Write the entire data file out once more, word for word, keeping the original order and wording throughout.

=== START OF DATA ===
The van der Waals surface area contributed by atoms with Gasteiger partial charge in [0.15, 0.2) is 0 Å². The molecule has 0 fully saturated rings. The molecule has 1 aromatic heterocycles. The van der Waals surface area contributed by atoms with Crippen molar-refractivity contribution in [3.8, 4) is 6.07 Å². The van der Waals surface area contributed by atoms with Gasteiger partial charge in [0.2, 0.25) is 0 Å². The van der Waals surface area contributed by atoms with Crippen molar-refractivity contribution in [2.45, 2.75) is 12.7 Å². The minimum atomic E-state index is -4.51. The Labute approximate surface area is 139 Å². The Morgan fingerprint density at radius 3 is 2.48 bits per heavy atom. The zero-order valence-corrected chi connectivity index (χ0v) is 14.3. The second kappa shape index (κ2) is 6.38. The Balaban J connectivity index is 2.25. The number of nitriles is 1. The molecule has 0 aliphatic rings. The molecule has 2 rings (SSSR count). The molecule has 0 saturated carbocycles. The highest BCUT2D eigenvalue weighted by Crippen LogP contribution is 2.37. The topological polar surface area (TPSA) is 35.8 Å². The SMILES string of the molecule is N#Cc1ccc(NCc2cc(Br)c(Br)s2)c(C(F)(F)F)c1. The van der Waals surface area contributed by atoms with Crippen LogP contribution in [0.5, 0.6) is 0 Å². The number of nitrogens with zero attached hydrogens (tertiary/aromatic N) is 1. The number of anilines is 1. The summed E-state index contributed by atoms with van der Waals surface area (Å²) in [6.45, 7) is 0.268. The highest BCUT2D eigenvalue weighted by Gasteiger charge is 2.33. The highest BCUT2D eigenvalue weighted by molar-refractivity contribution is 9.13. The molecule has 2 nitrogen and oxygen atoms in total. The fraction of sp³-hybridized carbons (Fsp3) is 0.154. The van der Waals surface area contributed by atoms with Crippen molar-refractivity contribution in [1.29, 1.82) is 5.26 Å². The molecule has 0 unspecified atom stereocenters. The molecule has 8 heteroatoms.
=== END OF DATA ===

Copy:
The van der Waals surface area contributed by atoms with Gasteiger partial charge in [0.15, 0.2) is 0 Å². The molecule has 0 fully saturated rings. The molecule has 1 aromatic heterocycles. The van der Waals surface area contributed by atoms with Crippen molar-refractivity contribution in [3.8, 4) is 6.07 Å². The van der Waals surface area contributed by atoms with Gasteiger partial charge in [0.2, 0.25) is 0 Å². The van der Waals surface area contributed by atoms with Crippen molar-refractivity contribution in [2.45, 2.75) is 12.7 Å². The minimum atomic E-state index is -4.51. The Labute approximate surface area is 139 Å². The Morgan fingerprint density at radius 3 is 2.48 bits per heavy atom. The zero-order valence-corrected chi connectivity index (χ0v) is 14.3. The second kappa shape index (κ2) is 6.38. The Balaban J connectivity index is 2.25. The number of nitriles is 1. The molecule has 0 aliphatic rings. The molecule has 2 rings (SSSR count). The molecule has 0 saturated carbocycles. The highest BCUT2D eigenvalue weighted by Crippen LogP contribution is 2.37. The topological polar surface area (TPSA) is 35.8 Å². The SMILES string of the molecule is N#Cc1ccc(NCc2cc(Br)c(Br)s2)c(C(F)(F)F)c1. The van der Waals surface area contributed by atoms with Crippen LogP contribution in [0.5, 0.6) is 0 Å². The number of nitrogens with zero attached hydrogens (tertiary/aromatic N) is 1. The number of anilines is 1. The summed E-state index contributed by atoms with van der Waals surface area (Å²) in [6.45, 7) is 0.268. The highest BCUT2D eigenvalue weighted by Gasteiger charge is 2.33. The highest BCUT2D eigenvalue weighted by molar-refractivity contribution is 9.13. The molecule has 2 nitrogen and oxygen atoms in total. The fraction of sp³-hybridized carbons (Fsp3) is 0.154. The van der Waals surface area contributed by atoms with Crippen molar-refractivity contribution in [1.29, 1.82) is 5.26 Å². The molecule has 0 unspecified atom stereocenters. The molecule has 8 heteroatoms.